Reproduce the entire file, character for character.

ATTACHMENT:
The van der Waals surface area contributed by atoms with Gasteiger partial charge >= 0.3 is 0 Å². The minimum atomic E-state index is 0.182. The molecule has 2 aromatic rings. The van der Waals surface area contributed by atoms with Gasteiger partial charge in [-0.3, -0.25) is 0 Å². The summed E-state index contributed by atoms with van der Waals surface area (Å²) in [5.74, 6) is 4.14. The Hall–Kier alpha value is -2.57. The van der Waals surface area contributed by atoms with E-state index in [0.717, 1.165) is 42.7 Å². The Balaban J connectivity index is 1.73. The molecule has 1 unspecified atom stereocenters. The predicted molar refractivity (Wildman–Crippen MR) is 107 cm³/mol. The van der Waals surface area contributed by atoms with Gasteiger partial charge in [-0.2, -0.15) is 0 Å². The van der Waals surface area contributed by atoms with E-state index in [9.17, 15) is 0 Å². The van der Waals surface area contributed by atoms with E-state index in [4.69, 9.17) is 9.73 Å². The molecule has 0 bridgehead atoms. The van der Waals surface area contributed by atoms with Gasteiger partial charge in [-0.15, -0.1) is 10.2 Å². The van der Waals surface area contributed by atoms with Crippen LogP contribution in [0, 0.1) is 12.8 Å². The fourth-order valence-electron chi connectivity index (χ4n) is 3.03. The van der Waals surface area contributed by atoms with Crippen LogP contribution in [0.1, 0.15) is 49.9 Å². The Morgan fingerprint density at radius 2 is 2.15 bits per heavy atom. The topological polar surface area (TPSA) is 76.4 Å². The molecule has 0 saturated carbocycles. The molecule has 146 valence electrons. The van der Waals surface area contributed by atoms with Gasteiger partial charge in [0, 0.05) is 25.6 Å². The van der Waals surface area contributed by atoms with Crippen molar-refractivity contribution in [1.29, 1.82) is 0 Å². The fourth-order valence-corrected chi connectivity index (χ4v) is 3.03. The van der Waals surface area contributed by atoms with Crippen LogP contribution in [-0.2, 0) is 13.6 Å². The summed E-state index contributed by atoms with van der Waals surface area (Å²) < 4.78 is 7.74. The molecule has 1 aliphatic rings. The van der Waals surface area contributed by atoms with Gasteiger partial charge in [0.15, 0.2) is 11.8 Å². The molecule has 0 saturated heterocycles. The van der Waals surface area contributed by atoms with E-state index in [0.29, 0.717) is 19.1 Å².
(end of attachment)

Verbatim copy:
The van der Waals surface area contributed by atoms with Gasteiger partial charge >= 0.3 is 0 Å². The minimum atomic E-state index is 0.182. The molecule has 2 aromatic rings. The van der Waals surface area contributed by atoms with Gasteiger partial charge in [-0.3, -0.25) is 0 Å². The summed E-state index contributed by atoms with van der Waals surface area (Å²) in [5.74, 6) is 4.14. The Hall–Kier alpha value is -2.57. The van der Waals surface area contributed by atoms with E-state index in [0.717, 1.165) is 42.7 Å². The Balaban J connectivity index is 1.73. The molecule has 1 unspecified atom stereocenters. The predicted molar refractivity (Wildman–Crippen MR) is 107 cm³/mol. The van der Waals surface area contributed by atoms with Gasteiger partial charge in [-0.2, -0.15) is 0 Å². The van der Waals surface area contributed by atoms with E-state index in [9.17, 15) is 0 Å². The van der Waals surface area contributed by atoms with E-state index in [4.69, 9.17) is 9.73 Å². The molecule has 0 bridgehead atoms. The van der Waals surface area contributed by atoms with Gasteiger partial charge in [-0.15, -0.1) is 10.2 Å². The van der Waals surface area contributed by atoms with Crippen LogP contribution in [0, 0.1) is 12.8 Å². The fourth-order valence-electron chi connectivity index (χ4n) is 3.03. The van der Waals surface area contributed by atoms with Crippen LogP contribution in [0.1, 0.15) is 49.9 Å². The Morgan fingerprint density at radius 2 is 2.15 bits per heavy atom. The topological polar surface area (TPSA) is 76.4 Å². The molecule has 0 saturated carbocycles. The molecule has 146 valence electrons. The van der Waals surface area contributed by atoms with Gasteiger partial charge in [0, 0.05) is 25.6 Å². The van der Waals surface area contributed by atoms with Crippen molar-refractivity contribution in [1.29, 1.82) is 0 Å². The fourth-order valence-corrected chi connectivity index (χ4v) is 3.03. The van der Waals surface area contributed by atoms with Crippen LogP contribution in [-0.2, 0) is 13.6 Å². The summed E-state index contributed by atoms with van der Waals surface area (Å²) < 4.78 is 7.74. The molecule has 1 aliphatic rings. The van der Waals surface area contributed by atoms with Gasteiger partial charge in [0.15, 0.2) is 11.8 Å². The molecule has 0 saturated heterocycles. The van der Waals surface area contributed by atoms with E-state index in [0.29, 0.717) is 19.1 Å².